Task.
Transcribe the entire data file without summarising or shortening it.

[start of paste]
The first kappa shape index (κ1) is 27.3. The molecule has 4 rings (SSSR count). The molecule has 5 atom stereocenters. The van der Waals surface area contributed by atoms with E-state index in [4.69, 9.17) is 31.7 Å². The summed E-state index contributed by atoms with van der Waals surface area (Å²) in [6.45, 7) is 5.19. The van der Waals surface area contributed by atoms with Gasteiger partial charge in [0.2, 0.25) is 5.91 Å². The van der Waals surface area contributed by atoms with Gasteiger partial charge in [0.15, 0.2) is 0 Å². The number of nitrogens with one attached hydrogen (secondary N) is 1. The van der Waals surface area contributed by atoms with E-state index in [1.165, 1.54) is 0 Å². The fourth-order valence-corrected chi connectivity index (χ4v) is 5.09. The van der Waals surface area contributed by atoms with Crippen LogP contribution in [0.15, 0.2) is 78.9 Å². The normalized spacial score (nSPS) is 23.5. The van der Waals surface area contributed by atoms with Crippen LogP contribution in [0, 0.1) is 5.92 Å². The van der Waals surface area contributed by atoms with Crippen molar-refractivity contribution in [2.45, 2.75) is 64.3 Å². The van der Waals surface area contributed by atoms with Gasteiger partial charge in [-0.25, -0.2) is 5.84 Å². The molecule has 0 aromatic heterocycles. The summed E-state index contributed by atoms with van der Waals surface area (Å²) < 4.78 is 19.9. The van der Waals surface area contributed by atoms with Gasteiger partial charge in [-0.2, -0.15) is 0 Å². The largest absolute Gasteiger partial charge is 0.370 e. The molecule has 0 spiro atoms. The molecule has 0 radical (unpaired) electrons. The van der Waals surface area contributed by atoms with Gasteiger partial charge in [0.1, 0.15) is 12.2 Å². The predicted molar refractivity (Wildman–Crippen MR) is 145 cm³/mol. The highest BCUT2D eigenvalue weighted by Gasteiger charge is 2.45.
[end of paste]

The first kappa shape index (κ1) is 27.3. The molecule has 4 rings (SSSR count). The molecule has 5 atom stereocenters. The van der Waals surface area contributed by atoms with E-state index in [4.69, 9.17) is 31.7 Å². The summed E-state index contributed by atoms with van der Waals surface area (Å²) in [6.45, 7) is 5.19. The van der Waals surface area contributed by atoms with Gasteiger partial charge in [0.2, 0.25) is 5.91 Å². The van der Waals surface area contributed by atoms with Gasteiger partial charge in [0.15, 0.2) is 0 Å². The number of nitrogens with one attached hydrogen (secondary N) is 1. The van der Waals surface area contributed by atoms with E-state index in [1.165, 1.54) is 0 Å². The fourth-order valence-corrected chi connectivity index (χ4v) is 5.09. The van der Waals surface area contributed by atoms with Crippen LogP contribution in [0.15, 0.2) is 78.9 Å². The normalized spacial score (nSPS) is 23.5. The van der Waals surface area contributed by atoms with Crippen LogP contribution in [0, 0.1) is 5.92 Å². The van der Waals surface area contributed by atoms with Crippen molar-refractivity contribution in [2.45, 2.75) is 64.3 Å². The van der Waals surface area contributed by atoms with Gasteiger partial charge in [-0.25, -0.2) is 5.84 Å². The molecule has 0 aromatic heterocycles. The summed E-state index contributed by atoms with van der Waals surface area (Å²) < 4.78 is 19.9. The van der Waals surface area contributed by atoms with Gasteiger partial charge in [-0.2, -0.15) is 0 Å². The largest absolute Gasteiger partial charge is 0.370 e. The molecule has 0 spiro atoms. The molecule has 0 radical (unpaired) electrons. The van der Waals surface area contributed by atoms with Gasteiger partial charge in [0.1, 0.15) is 12.2 Å². The predicted molar refractivity (Wildman–Crippen MR) is 145 cm³/mol. The highest BCUT2D eigenvalue weighted by Gasteiger charge is 2.45.